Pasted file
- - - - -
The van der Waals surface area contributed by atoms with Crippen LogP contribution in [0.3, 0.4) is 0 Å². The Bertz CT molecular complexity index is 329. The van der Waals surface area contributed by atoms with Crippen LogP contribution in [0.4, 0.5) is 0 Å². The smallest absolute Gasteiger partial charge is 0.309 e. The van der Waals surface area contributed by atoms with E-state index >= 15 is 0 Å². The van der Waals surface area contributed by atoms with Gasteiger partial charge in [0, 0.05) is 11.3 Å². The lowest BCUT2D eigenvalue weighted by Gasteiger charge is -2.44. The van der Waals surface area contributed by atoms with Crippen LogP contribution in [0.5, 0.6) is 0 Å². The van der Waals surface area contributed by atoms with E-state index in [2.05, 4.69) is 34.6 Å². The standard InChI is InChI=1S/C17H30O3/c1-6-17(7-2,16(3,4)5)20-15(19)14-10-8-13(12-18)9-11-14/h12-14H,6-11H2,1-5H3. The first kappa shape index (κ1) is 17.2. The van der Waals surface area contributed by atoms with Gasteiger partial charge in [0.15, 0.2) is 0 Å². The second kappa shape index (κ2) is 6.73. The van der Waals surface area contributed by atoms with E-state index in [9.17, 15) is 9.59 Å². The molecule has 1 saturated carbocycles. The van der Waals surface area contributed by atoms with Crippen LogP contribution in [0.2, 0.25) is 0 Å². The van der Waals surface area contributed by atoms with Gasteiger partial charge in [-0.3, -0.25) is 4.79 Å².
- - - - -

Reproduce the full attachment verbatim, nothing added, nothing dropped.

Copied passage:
The van der Waals surface area contributed by atoms with Crippen LogP contribution in [0.3, 0.4) is 0 Å². The Bertz CT molecular complexity index is 329. The van der Waals surface area contributed by atoms with Crippen LogP contribution in [0.4, 0.5) is 0 Å². The smallest absolute Gasteiger partial charge is 0.309 e. The van der Waals surface area contributed by atoms with E-state index >= 15 is 0 Å². The van der Waals surface area contributed by atoms with Gasteiger partial charge in [0, 0.05) is 11.3 Å². The lowest BCUT2D eigenvalue weighted by Gasteiger charge is -2.44. The van der Waals surface area contributed by atoms with Crippen LogP contribution in [0.5, 0.6) is 0 Å². The van der Waals surface area contributed by atoms with E-state index in [2.05, 4.69) is 34.6 Å². The standard InChI is InChI=1S/C17H30O3/c1-6-17(7-2,16(3,4)5)20-15(19)14-10-8-13(12-18)9-11-14/h12-14H,6-11H2,1-5H3. The first kappa shape index (κ1) is 17.2. The van der Waals surface area contributed by atoms with Gasteiger partial charge in [0.15, 0.2) is 0 Å². The second kappa shape index (κ2) is 6.73. The van der Waals surface area contributed by atoms with E-state index in [9.17, 15) is 9.59 Å². The molecule has 1 saturated carbocycles. The van der Waals surface area contributed by atoms with Crippen LogP contribution in [0.2, 0.25) is 0 Å². The van der Waals surface area contributed by atoms with Gasteiger partial charge in [-0.3, -0.25) is 4.79 Å².